Economy needs healing, liquidity

Hope is slowly coming back and some decent uptake is expected in January-March 2020

Mohandas Pai Mohandas Pai

A liquidity squeeze in the market in the October-December 2018 quarter caused a decline in economic activity. During that time finance minister Arun Jaitley was unwell and the government response was inadequate. The same trend continued from January to March 2019. There was an interim budget in February 2019.


During the same time, the RBI also was going through a transition. It thought that its aim was to push liquidity into the banking system whereas the challenge at that time was not the lack of liquidity but the decline in lending. From April to June 2019 there was election activity. In July 2019, when the government was formed and the budget was presented, we had a new finance minister. It was not a good budget. It made many mistakes, especially by taxing foreign portfolio investment (FPI). After the budget, a decline started and the slowdown in economic activity continued till September 2019. However, before that, in August 2019, the government took some actions.


Over the past few months, investment has not been very good and it was due to the low demand. Reports say that the government owes around Rs5 lakh crore to people who supplied goods and services to it. Broadly, it meant that there was a liquidity jam and the economy went down. During the period, there were floods and the agriculture sector was shaken up.

At the moment, the government is trying to revive the economy and it has done a few good things. It has given a line of credit to NBFCs, though the implementation is still poor. The government has asked the banks to lend money and reports say that Rs4.5 lakh crore has been lent in the past few months. Besides, there has been an improvement in the GST collections for October-November 2019. The government has also constituted a fund of Rs25,000 crore for the stressed real estate sector.

The government has reduced corporate tax, which has created a positive mood, and removed the surcharges on the FPIs, which improved the sentiment in the market. The impact of all this will most likely be felt in the January-March 2020 quarter.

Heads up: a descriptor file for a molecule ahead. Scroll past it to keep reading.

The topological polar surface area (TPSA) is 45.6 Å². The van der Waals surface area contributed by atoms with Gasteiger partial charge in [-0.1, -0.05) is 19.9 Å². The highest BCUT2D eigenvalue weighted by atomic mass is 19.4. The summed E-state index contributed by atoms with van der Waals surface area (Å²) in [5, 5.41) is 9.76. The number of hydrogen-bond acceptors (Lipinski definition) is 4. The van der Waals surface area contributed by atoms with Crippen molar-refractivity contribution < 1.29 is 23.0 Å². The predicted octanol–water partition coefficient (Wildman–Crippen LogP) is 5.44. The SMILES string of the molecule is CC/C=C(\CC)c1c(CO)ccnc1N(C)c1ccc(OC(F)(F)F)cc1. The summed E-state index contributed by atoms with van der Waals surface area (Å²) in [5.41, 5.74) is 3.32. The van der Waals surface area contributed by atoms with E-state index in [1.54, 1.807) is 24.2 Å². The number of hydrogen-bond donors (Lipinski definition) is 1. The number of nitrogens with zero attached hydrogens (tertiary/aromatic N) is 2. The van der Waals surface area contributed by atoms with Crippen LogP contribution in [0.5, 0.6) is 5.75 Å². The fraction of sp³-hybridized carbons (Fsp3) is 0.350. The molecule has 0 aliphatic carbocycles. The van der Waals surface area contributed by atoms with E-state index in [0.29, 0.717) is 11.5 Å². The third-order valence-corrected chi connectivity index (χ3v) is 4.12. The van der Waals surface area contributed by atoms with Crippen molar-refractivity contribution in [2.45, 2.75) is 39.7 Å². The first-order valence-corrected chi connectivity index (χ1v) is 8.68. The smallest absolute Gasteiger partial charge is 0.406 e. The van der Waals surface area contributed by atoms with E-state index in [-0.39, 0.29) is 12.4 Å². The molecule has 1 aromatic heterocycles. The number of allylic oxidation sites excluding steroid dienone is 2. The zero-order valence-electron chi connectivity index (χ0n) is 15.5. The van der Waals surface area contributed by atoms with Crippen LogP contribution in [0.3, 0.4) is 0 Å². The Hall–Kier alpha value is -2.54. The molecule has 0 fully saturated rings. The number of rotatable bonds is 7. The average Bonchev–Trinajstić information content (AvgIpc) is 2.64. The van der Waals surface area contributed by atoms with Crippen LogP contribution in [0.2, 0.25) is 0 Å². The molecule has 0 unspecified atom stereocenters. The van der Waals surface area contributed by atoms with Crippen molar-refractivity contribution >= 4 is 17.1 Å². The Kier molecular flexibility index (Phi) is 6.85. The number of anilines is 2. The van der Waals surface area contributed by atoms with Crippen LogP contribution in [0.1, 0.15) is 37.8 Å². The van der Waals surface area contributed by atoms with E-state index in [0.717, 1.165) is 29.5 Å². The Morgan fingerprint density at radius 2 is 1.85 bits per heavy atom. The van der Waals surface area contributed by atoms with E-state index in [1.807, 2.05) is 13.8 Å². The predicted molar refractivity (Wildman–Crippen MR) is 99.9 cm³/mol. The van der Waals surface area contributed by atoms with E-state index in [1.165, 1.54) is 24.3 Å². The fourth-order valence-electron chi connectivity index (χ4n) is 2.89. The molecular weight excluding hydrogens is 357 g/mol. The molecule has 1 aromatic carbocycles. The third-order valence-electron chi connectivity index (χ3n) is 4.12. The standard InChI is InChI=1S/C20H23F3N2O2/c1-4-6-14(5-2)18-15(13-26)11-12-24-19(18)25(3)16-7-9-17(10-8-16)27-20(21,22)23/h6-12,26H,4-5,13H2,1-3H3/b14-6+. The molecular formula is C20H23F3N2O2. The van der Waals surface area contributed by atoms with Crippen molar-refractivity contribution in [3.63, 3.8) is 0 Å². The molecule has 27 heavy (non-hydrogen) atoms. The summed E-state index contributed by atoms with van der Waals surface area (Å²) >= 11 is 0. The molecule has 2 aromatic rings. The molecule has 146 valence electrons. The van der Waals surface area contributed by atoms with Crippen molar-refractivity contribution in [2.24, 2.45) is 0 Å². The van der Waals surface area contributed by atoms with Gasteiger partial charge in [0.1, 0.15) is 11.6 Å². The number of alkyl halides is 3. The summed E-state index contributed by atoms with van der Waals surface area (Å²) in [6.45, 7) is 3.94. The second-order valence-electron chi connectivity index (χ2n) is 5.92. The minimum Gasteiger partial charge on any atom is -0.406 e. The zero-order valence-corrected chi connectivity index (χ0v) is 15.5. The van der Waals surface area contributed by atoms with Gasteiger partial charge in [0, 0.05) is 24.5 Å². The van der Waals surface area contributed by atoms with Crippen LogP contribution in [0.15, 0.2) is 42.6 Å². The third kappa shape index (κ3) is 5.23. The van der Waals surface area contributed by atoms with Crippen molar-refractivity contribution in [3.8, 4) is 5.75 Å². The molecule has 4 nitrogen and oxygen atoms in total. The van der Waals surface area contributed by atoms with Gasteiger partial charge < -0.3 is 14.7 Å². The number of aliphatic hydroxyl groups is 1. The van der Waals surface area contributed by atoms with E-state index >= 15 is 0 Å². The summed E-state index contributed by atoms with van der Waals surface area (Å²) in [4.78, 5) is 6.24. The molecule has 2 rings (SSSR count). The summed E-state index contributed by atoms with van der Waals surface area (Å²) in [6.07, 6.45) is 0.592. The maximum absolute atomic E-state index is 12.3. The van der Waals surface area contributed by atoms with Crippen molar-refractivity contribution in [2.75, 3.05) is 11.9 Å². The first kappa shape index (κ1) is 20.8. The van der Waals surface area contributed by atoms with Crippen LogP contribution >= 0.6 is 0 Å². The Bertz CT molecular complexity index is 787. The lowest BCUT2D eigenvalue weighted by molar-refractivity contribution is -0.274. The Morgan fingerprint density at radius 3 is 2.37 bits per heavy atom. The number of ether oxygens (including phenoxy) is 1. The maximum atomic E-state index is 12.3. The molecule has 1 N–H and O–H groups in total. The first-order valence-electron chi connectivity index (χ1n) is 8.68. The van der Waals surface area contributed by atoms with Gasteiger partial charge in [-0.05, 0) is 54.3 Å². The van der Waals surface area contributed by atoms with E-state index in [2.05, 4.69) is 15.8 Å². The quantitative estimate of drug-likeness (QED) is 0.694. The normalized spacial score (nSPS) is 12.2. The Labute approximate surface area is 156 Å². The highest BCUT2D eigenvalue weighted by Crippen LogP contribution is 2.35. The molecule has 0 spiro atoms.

The RBI needs to do more. The crisis was aggravated because of the inability of the RBI to accept that a large part of the consumer lending was being done by the NBFCs and not banks. The RBI should have acted to provide liquidity to NBFCs. The finance minister is doing a tremendous job to revive the economy and slowly hope is coming back and some decent uptake is expected in January-March 2020.


The views of industrialist Rahul Bajaj that there is an atmosphere of fear are personal. It is true that there is fear among some sections of the industry. There is fear because today crony capitalism is not possible and you cannot manipulate government policies, you cannot rob the public, you have to pay your taxes and the drive against black money is going on. Tax terrorism has, however, come down a little bit.


There had been too many changes to recalibrate the economy—demonetisation, GST and RERA—in a short period of time. There is a need for healing because the industry cannot take any more reforms and shocks. The period of healing has to go along with increased liquidity.

At the same time, the RBI has to be active; it is currently sitting in its ivory tower. It has to consider the NBFCs as an important part of the economy. It should include NBFCs in its quarterly and fortnightly reports and ensure that there is enough money with them. The banks should not keep on reducing interest rates on deposits. If you cut interest on deposits, the consumption level of the people will come down and it will hurt the economy.

There should be more communication between the government and the industry. The government should call the chambers of commerce and industry and talk to them every month to calm things down. The government has to carry people along.

Pai is chairman of Manipal Global Education Services & former CFO of Infosys.

As told to Abhinav Singh